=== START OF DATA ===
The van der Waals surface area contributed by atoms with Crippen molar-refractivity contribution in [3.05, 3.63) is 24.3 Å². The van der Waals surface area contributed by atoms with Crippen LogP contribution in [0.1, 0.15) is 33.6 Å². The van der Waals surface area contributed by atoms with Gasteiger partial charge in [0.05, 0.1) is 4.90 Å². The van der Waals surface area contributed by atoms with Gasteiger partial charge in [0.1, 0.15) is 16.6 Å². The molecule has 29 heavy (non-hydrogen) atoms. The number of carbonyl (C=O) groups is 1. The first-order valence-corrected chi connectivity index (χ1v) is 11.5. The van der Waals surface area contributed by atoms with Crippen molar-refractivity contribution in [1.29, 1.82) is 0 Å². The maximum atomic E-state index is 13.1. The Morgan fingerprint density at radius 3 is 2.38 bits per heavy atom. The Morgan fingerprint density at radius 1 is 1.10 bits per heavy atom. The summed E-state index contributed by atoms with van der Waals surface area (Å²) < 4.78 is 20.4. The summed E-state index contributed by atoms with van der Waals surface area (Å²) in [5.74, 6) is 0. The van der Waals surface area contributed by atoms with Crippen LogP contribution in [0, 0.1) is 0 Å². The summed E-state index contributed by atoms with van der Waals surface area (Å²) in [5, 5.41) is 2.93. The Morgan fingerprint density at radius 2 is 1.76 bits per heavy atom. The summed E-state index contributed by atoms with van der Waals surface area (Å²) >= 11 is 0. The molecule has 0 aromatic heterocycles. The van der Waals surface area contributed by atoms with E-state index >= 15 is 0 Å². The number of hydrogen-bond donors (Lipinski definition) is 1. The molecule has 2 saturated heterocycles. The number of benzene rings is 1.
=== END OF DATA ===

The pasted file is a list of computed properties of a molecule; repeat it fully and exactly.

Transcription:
The van der Waals surface area contributed by atoms with Crippen molar-refractivity contribution in [3.05, 3.63) is 24.3 Å². The van der Waals surface area contributed by atoms with Crippen LogP contribution in [0.1, 0.15) is 33.6 Å². The van der Waals surface area contributed by atoms with Gasteiger partial charge in [0.05, 0.1) is 4.90 Å². The van der Waals surface area contributed by atoms with Gasteiger partial charge in [0.1, 0.15) is 16.6 Å². The molecule has 29 heavy (non-hydrogen) atoms. The number of carbonyl (C=O) groups is 1. The first-order valence-corrected chi connectivity index (χ1v) is 11.5. The van der Waals surface area contributed by atoms with Crippen molar-refractivity contribution in [1.29, 1.82) is 0 Å². The maximum atomic E-state index is 13.1. The Morgan fingerprint density at radius 3 is 2.38 bits per heavy atom. The Morgan fingerprint density at radius 1 is 1.10 bits per heavy atom. The summed E-state index contributed by atoms with van der Waals surface area (Å²) < 4.78 is 20.4. The summed E-state index contributed by atoms with van der Waals surface area (Å²) in [5.74, 6) is 0. The van der Waals surface area contributed by atoms with Crippen LogP contribution in [0, 0.1) is 0 Å². The summed E-state index contributed by atoms with van der Waals surface area (Å²) in [5, 5.41) is 2.93. The Morgan fingerprint density at radius 2 is 1.76 bits per heavy atom. The summed E-state index contributed by atoms with van der Waals surface area (Å²) >= 11 is 0. The molecule has 0 aromatic heterocycles. The van der Waals surface area contributed by atoms with E-state index >= 15 is 0 Å². The number of hydrogen-bond donors (Lipinski definition) is 1. The molecule has 2 saturated heterocycles. The number of benzene rings is 1.